In upholding the lower court's grant of summary judgment, the court first distinguished two cases—both of which involve submerged land—which Plaintiffs here also rely upon: Illinois Central and People ex rel. Scott v. Chicago Park District, 360 N.E.2d 773 (Ill. 1976):

There is little similarity between Illinois Central or Scott and the case before us. The Park District is, and will remain, the owner of the Burnham Park property, including Soldier Field. Neither the Act, the implementing agreements, nor the project documents provide for a conveyance of the Soldier Field property to the Bears. There is no abdication of control of the property to the Bears. The Park District will continue in its previous capacity as landlord under a lease agreement with the Bears and will continue in its existing role as owner of the remainder of the Burnham Park property.

Id
. at 170. Here too, the City will retain ownership over the OPC site, as well as the OPC buildings once constructed by the Foundation. Exhibit D, §§ 2.1-.2, 4.4. And the City will not abdicate control over the site: if the Foundation ceases to use the OPC for its permitted purposes under the Use Agreement, the City may terminate the Agreement. [124] ¶ 21; [125-5] (Exhibit D, §§ 6.1, 16.2).

Second, the court invoked Paepcke's language regarding legislative intent, finding it "equally applicable" that the General Assembly had authorized public financing for renovating government-owned stadiums under the Sports Facilities Authority Act. 786 N.E.2d at 170. Here, this Court again notes that such clear authorization exists in the form of the Museum Act.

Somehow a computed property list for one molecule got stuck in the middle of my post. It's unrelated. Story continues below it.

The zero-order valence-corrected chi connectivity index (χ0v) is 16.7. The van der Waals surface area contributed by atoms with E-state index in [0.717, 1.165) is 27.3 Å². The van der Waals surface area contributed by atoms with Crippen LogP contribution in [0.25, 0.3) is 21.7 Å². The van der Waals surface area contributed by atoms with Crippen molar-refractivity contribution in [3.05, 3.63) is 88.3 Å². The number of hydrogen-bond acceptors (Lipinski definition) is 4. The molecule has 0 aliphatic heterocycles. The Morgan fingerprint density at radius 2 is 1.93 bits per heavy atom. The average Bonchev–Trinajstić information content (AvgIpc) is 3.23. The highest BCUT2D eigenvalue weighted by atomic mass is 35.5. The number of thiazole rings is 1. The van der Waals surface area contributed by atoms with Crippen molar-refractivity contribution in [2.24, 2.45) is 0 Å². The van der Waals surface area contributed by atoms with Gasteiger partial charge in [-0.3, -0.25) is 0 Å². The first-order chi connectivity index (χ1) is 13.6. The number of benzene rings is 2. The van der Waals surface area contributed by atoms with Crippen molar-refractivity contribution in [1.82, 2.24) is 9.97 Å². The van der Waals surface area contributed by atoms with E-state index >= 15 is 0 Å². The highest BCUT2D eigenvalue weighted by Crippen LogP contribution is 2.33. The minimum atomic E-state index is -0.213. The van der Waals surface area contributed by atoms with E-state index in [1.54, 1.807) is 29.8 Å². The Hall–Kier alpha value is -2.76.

And finally, the court noted that through improvements to Soldier Field, the public would enjoy "athletic, artistic, and cultural events" as well as better access to the stadium, museums, and the "lakefront generally" due to improved parking. Id. Because of these public benefits, the project proposal did not violate the public trust doctrine, even though the court acknowledged that the Bears, as a private entity, would also benefit from the project. Id. As such, even if this Court considers a for-profit sports team comparable to a non-profit foundation seeking to build a presidential center, Friends of the Parks confirms that any benefits the Foundation receives from the OPC do not render the OPC violative of the public trust doctrine. Rather, diverting formerly submerged parkland violates the public trust only if it primarily benefits a private entity with "no corresponding public benefit." Id. at 169-70.

And the OPC surely provides a multitude of benefits to the public. It will offer a range of cultural, artistic, and recreational opportunities—including an educational museum, branch of the Chicago Public Library, and space for large-scale athletic events—as well as provide increased access to other areas of Jackson Park and the Museum of Science and Industry. See [124] ¶¶ 25-30, 39-47. In short, if improvements to a football stadium sufficiently benefit the public, the OPC must, too. Accordingly, the OPC does not violate the public trust doctrine under the level of scrutiny applied to formerly submerged lands, as articulated in Friends of the Parks.

c. Submerged Land: Primary Purpose Standard